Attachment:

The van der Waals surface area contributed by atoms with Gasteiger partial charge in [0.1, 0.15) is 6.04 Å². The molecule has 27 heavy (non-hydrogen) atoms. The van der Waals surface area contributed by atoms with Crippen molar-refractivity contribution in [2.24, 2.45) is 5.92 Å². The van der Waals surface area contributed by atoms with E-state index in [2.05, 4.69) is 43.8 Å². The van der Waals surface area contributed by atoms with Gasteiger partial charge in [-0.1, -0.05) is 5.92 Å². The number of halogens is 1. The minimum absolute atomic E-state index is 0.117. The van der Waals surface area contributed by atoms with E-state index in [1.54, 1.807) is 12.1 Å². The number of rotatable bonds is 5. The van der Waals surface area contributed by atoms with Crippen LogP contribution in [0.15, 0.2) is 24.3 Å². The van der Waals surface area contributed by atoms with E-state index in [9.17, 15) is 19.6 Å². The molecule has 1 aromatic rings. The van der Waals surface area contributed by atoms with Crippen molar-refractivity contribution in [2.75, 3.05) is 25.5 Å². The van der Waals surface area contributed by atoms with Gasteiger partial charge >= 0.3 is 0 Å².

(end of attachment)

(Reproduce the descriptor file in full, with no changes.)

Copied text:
The van der Waals surface area contributed by atoms with Gasteiger partial charge in [0.1, 0.15) is 6.04 Å². The molecule has 27 heavy (non-hydrogen) atoms. The van der Waals surface area contributed by atoms with Crippen molar-refractivity contribution in [2.24, 2.45) is 5.92 Å². The van der Waals surface area contributed by atoms with E-state index in [2.05, 4.69) is 43.8 Å². The van der Waals surface area contributed by atoms with Gasteiger partial charge in [-0.1, -0.05) is 5.92 Å². The number of halogens is 1. The minimum absolute atomic E-state index is 0.117. The van der Waals surface area contributed by atoms with E-state index in [1.54, 1.807) is 12.1 Å². The number of rotatable bonds is 5. The van der Waals surface area contributed by atoms with Crippen LogP contribution in [0.15, 0.2) is 24.3 Å². The van der Waals surface area contributed by atoms with E-state index in [9.17, 15) is 19.6 Å². The molecule has 1 aromatic rings. The van der Waals surface area contributed by atoms with Crippen molar-refractivity contribution in [2.75, 3.05) is 25.5 Å². The van der Waals surface area contributed by atoms with Gasteiger partial charge >= 0.3 is 0 Å².